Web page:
Compulsory Equipment For Driving In The UK

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Compulsory Equipment For Driving In The UK

Compulsory Equipment For Driving In The UK

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Getting ready to start driving in the UK? You'll want to make sure you have the right equipment. There are certain requirements for road-worthy vehicles in every country, and the UK is no different. Before you drive in the UK, take a look at our handy blog post and find out everything you need to know.
 

For drivers

No matter what kind of vehicle you plan to drive in the UK, you'll need to have a driving licence. If you have a licence from another country in the British Commonwealth, this is usually a simple process. Drivers from other countries can drive in the UK with their foreign licence for up to a year before taking the UK driving test.

Drivers with a provisional driving licence, typically those under 17 years old, most also follow special requirements, such as having an experienced driver present.

If you require glasses or contacts to see properly, you'll also be required to wear those at all times when driving.
 

Vehicle safety equipment

This won't come as a surprise to drivers from other European nations, but in the UK, drivers are required to have certain safety equipment in their vehicle at all times. Drivers must have a spare set of headlight bulbs, ensuring you can easily replace any unexpected burn-outs.

Vehicles on the road in the UK must also contain a first-aid kit, warning triangle, and fire extinguisher. The warning triangle should be used any time you are pulled over on the side of a motorway, or if your vehicle breaks down on the road.
 

MOT test

To be able to drive your vehicle on the road in the UK, your vehicle must be able to pass the MOT (Ministry of Transport) test. This means your car meets minimum safety requirements and has all the necessary equipment for roads in the UK.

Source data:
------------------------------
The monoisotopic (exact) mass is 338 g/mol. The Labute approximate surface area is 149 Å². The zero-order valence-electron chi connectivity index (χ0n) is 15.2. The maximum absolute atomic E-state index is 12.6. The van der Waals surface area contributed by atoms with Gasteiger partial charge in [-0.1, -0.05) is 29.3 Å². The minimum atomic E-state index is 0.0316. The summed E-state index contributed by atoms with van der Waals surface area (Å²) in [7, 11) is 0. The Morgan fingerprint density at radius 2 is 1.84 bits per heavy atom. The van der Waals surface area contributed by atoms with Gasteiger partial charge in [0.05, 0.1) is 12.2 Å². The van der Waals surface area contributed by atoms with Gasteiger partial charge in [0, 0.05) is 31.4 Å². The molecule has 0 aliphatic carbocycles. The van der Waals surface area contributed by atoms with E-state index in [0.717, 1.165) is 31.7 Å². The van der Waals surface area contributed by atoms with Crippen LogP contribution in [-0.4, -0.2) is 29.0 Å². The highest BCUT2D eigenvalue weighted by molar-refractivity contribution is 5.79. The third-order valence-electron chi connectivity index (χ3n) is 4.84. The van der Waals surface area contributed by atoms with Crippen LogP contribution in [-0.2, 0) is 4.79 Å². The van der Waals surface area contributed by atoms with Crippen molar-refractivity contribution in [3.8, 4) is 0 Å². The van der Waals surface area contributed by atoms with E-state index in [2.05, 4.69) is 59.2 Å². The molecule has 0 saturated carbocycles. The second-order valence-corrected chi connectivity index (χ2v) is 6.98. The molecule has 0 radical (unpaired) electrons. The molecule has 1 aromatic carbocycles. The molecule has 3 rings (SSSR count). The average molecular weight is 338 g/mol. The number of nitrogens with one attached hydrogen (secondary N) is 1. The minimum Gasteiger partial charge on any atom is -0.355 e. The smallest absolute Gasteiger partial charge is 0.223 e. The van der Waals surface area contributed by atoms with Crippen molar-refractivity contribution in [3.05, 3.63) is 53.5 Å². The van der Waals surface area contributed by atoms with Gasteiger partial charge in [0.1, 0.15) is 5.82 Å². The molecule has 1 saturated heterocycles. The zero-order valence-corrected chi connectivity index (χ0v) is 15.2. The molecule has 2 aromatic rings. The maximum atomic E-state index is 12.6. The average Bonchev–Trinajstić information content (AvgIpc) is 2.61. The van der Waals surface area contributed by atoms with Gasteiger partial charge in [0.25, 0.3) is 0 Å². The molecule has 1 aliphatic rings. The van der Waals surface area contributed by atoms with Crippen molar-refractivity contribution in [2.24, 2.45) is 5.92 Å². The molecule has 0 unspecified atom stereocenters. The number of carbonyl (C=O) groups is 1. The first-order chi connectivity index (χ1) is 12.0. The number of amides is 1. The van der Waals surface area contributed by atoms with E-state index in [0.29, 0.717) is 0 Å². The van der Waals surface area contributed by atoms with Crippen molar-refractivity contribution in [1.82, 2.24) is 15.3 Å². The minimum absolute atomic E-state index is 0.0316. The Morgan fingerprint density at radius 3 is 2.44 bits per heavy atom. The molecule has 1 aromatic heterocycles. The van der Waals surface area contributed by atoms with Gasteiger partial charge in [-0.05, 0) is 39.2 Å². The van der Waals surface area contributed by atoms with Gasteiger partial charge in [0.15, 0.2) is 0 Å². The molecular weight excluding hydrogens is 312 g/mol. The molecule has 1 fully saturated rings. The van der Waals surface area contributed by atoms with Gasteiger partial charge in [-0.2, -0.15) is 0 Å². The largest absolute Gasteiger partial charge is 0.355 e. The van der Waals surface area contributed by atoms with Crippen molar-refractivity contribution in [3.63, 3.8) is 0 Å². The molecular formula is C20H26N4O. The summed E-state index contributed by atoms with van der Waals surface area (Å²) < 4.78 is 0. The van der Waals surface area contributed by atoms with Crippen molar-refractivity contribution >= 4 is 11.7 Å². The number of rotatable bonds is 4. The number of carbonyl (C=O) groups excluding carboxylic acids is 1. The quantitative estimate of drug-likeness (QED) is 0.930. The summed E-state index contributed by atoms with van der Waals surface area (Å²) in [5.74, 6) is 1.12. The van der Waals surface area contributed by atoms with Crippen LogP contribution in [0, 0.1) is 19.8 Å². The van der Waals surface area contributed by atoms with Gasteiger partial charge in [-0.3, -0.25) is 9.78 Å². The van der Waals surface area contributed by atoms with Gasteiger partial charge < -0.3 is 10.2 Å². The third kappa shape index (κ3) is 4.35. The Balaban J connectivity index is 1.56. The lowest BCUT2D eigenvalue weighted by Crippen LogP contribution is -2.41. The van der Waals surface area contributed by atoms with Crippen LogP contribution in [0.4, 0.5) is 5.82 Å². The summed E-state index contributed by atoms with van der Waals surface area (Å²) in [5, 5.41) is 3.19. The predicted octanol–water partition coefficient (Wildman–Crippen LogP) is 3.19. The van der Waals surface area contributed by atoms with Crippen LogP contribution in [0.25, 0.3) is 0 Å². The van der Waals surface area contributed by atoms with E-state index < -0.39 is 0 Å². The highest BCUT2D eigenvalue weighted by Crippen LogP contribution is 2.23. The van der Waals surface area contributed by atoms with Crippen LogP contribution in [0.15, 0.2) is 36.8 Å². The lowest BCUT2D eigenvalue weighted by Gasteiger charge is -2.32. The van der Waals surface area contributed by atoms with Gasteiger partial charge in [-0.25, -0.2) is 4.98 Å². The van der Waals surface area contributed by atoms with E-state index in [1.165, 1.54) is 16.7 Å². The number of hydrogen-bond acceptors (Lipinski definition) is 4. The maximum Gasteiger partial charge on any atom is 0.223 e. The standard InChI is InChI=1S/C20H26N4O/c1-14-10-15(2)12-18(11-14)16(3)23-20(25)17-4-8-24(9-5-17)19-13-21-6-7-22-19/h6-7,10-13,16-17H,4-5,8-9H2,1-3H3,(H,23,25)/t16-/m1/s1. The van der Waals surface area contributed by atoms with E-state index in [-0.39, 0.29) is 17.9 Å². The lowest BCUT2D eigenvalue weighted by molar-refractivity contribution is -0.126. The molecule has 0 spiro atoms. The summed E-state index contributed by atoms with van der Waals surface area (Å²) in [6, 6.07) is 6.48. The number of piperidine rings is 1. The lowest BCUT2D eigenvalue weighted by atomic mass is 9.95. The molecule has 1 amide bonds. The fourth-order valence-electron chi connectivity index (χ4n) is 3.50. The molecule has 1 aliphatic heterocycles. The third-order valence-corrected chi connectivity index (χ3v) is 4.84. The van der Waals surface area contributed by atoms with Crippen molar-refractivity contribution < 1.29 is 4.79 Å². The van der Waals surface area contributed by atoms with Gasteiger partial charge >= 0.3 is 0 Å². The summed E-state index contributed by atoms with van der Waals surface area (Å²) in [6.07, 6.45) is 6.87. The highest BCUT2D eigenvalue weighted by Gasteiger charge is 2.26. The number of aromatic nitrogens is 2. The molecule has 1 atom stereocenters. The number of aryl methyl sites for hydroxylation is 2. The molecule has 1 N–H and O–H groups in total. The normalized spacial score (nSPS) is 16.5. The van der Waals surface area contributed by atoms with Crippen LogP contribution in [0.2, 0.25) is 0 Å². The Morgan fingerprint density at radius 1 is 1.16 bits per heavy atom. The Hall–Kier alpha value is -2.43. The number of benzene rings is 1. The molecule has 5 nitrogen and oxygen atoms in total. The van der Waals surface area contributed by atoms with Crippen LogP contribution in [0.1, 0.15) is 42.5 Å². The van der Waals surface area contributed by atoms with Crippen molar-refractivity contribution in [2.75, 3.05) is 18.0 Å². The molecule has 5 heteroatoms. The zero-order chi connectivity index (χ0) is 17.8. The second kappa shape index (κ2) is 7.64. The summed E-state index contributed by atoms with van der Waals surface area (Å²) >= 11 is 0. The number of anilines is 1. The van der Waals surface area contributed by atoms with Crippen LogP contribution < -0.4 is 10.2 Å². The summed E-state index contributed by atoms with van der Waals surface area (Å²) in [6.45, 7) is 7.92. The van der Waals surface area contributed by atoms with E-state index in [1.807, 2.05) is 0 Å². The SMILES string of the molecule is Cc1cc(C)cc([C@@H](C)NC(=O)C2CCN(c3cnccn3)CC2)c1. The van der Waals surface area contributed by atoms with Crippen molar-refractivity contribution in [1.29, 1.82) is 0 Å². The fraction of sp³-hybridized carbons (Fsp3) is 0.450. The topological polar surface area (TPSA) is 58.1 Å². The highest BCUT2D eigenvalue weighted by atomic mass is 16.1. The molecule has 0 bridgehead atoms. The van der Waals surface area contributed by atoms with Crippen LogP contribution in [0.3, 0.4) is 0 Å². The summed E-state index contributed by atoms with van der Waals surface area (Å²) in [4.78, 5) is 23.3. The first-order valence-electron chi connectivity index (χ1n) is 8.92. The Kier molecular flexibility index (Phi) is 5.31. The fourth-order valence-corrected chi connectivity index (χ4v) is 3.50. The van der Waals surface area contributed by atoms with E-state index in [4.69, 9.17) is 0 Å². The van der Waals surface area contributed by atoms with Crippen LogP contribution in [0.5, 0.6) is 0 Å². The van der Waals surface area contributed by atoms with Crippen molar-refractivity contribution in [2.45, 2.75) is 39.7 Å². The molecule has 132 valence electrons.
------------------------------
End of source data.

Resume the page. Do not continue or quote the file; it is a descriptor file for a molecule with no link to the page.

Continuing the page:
The MOT is fairly basic and similar to the type of inspection your vehicle would undergo in any other country. Your car must have working lights, signals, brakes, and steering. The body of the vehicle should be in reasonable condition. Other safety components such as seatbelts, tyres, and mirrors will also be inspected.
 

Lighting requirements

Certain lights are required on every vehicle if you want to drive during the daytime. You must have working headlights, rear lights, side lights, and number plate lights. However, if your vehicle does not have lights or they've been painted over or covered in any way, you can still drive during the day. This loophole may seem odd to drivers from other countries, but vehicles without lights can pass the MOT with the restriction that they are only to be used in daylight.

Of course, any lights on your car must be street legal. This means they should be bright enough to allow clear visibility without blinding other drivers or pedestrians. Lights must also be the proper colours - headlights and sidelights should always be white or yellow, and rear lights should be red.

Driving in the UK is simple for experienced motorists, and the requirements for your vehicle aren't much different than in other countries. If you're in need of a set of spare bulbs or want to make sure your lights are as bright and safe as possible, check out our selection of halogen bulbs, xenon HIDs and LED car headlight bulbs.

Shop car bulbs here.